But opinions on how to fill the gypsum gap vary widely. It is a very common mineral in the earth's crust that is often stored in layers close to the ground.

According to the BBS, the resources in Germany would be sufficient to cover the demand for several hundred years. But the mining does not leave nature untouched. Environmentalists are therefore not only calling for an exit from coal, but also from natural gypsum.

In a joint position paper, the Nature Conservation Association (NABU), the Association for the Environment and Nature Conservation Germany (BUND), the Association of German Karst and Cave Researchers (VdHK) and some other eco-organizations spoke out in favor of no more mining areas with immediate effect to approve and to completely end the extraction of natural gypsum in Germany by 2045.

"Gypsum is a finite raw material that we cannot take indiscriminately from nature," said BUND managing director Antje von Broock. Half of the natural gypsum is extracted in the southern Harz, which is one of the most biodiverse landscapes in Germany.

Instead, the conservationists are calling for recycling instead of dredging. “The gypsum industry also needs a functioning circular economy,” Brook demands.

Currently, the lion's share of gypsum products in building rubble ends up in landfills. Although it is technically relatively easy to recycle, recycling is the exception. According to the industry, the proportion of recycled gypsum does not exceed a single-digit percentage.

An estimated three to four million tons of scrap material is generated annually. In most cases, however, the gypsum is then intimately mixed with other building materials, while large-scale separation processes are largely absent.

An alternative would be to replace the plasterboard with other building materials such as wood or clay. The Ministry of Economics in Thuringia had announced that it wanted to set up its own “Competence Center for Gypsum Substitutes” in the country, as reported by the specialist journal “Trockenbau aktuell”.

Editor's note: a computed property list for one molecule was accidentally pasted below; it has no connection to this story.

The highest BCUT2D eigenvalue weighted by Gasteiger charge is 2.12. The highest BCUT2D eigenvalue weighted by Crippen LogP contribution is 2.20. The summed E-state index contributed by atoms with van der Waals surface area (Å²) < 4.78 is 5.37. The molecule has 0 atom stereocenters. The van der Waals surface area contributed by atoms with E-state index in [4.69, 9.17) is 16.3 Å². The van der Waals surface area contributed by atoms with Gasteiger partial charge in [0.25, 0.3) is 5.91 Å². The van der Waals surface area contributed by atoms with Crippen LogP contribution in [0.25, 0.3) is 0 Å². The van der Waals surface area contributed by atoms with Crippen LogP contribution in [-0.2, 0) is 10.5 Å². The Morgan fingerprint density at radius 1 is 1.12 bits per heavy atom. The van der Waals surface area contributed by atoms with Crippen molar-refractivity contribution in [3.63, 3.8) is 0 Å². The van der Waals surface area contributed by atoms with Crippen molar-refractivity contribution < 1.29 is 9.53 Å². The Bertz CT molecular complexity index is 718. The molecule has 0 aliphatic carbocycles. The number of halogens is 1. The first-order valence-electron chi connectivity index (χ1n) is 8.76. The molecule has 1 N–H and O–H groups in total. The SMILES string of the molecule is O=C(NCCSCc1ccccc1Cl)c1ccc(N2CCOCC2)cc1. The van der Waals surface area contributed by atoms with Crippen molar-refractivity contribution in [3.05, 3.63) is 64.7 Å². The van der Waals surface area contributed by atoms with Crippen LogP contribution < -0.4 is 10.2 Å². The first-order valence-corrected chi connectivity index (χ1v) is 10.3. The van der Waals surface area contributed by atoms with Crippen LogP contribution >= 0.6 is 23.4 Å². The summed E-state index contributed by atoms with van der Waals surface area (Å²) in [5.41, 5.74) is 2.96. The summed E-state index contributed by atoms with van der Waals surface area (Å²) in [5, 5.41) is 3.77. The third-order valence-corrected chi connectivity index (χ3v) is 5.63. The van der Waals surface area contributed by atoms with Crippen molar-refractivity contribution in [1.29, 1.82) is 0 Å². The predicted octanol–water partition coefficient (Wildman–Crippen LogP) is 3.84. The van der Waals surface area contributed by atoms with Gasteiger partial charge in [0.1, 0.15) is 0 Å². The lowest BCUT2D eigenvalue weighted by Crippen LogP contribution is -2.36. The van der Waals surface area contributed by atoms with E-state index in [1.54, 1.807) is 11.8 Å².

It is probably an attempt to keep the added value and jobs related to gypsum extraction in the structurally weak region of the southern Harz. But recently it has become quiet about the plans. The Federal Association of Gypsum Industry points to an annual value creation of almost 320 million euros and around 4,600 jobs, which, according to a DIW study presented in November, would be secured by them. In any case, natural gypsum is "not substitutable".

Therefore, in parallel to an increase in the recycling rate, the breakdown of natural gypsum must even be intensified. What is required is "a doubling of the areas usable for mining for natural gypsum in Germany," it said last year in a strategy paper by the association. By 2035, the amount must increase to nine million tons annually, which means that today's market supply would remain more or less stable.

Burkhard Vogel, head of the BUND Thuringia, then spoke of "excessive overexploitation", while the industry promises "resource-saving mining". The roughly 70 active or disused gypsum quarries in Germany showed themselves "with often uninviting, rugged surfaces", even the gypsum lobby admits. Even more: the mining sites appeared to be hostile to life to the human eye.

"But as varied habitats they accommodate rich plant communities and specialized animal worlds," says the lobbyists' self-portrayal. The nature conservation organizations are apparently not convinced by the argument. There will probably continue to be a struggle to get out of the plaster of paris.